“Consumers are flocking to voice,” said Hedges. “By 2020 it’s projected that there will be over 1.83 billion people utilizing voice digital assistants.”
So how can brands leverage Amazon Skills, especially at this nascent stage? Early successes suggest that certain daily routines like ordering coffee or a ride-hailing car are a good match.
“If brands want to achieve deeper customer relationships via Alexa, they need to focus on being much more utilitarian,” said James McQuivey, vice president, principal analyst at Forrester Research. “High-frequency, repetition-ready brands like Uber and Starbucks are already there because they are in the few categories where transactions are easily routinized and reduced to a voice interface.”
Bringing value to voice-driven engagements
Brands in other categories that want to capitalize on Alexa’s popularity should focus on delivering relevant, wanted information as frequently and conveniently as possible.
“If you're a pharmacy, you can't do transactions like purchases on Alexa yet, but you can communicate key information like prescription readiness, CVS ExtraCare point balances, that kind of thing,” McQuivey said. “Financial services firms can communicate balances, confirm funds transfers or report changes in investment portfolios.”
Before diving in, brands should ask themselves whether or not consumers will want to ask Alexa for any information they may have to offer, said McQuivey.
“That's where the company has to be honest with itself about how necessary its information is to users, how likely users are to want that information through a voice interface and whether the voice commands people will have to memorize will be off-putting,” he said.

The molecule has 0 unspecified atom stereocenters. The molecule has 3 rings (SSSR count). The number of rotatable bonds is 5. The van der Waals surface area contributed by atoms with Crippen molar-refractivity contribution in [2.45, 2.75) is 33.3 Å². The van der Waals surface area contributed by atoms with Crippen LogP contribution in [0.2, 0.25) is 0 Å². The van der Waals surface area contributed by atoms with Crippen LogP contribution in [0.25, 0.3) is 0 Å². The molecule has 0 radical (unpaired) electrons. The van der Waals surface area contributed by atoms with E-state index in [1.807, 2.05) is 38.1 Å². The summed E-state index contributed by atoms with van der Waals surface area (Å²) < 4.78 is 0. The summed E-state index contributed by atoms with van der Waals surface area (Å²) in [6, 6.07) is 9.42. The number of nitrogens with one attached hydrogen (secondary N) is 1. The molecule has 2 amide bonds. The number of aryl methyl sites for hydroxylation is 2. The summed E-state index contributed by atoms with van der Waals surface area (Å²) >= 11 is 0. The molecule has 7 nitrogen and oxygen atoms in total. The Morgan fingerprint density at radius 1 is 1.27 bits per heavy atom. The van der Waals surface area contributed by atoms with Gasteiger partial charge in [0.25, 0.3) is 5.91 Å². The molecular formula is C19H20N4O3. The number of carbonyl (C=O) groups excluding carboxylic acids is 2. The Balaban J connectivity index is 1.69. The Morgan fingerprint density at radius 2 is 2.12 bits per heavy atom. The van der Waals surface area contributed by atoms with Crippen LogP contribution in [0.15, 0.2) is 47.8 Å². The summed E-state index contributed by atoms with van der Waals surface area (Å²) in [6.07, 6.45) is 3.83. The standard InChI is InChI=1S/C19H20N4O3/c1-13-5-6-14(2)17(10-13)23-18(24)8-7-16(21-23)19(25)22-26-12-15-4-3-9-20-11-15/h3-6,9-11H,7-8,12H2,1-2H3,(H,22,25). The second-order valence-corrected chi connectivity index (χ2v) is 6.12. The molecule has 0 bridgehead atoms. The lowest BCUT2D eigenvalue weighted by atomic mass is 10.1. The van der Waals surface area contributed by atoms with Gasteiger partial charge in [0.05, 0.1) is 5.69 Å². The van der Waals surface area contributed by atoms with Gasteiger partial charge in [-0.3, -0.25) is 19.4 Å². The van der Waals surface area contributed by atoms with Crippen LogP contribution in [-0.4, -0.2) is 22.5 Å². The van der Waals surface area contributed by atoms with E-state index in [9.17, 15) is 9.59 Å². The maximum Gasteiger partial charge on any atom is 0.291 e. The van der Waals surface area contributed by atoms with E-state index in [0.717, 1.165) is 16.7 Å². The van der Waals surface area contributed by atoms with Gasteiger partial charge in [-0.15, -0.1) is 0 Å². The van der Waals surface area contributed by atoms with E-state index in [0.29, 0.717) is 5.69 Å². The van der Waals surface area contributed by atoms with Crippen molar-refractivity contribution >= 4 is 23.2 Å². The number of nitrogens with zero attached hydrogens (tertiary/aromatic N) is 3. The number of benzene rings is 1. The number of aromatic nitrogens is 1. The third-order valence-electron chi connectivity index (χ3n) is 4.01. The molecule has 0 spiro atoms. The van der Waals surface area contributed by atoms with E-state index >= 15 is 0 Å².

Currently, music streaming and books, home automation, games and entertainment, and news and podcasts dominate the voice-first market, according to VoiceLabs.
Cracking the code
While providing a valuable experience seems like straightforward enough advice, the vast majority of skills developers apparently haven’t cracked the code. According to VoiceLabs, when a user enables a new skill, there is just a 3% chance they’ll be active with it in the second week. In a report from January, when Amazon boasted around 7,000 skills, just 31% had more than one consumer review, according to VoiceLabs.
These are significant numbers given that the mere act of enabling a Skill means the brand has to overcome the first major hurdle inherent in the channel: awareness. The takeaway for marketers is that, when developing a skill, it is important to have a strategy for driving discovery and engagement from the initial stages.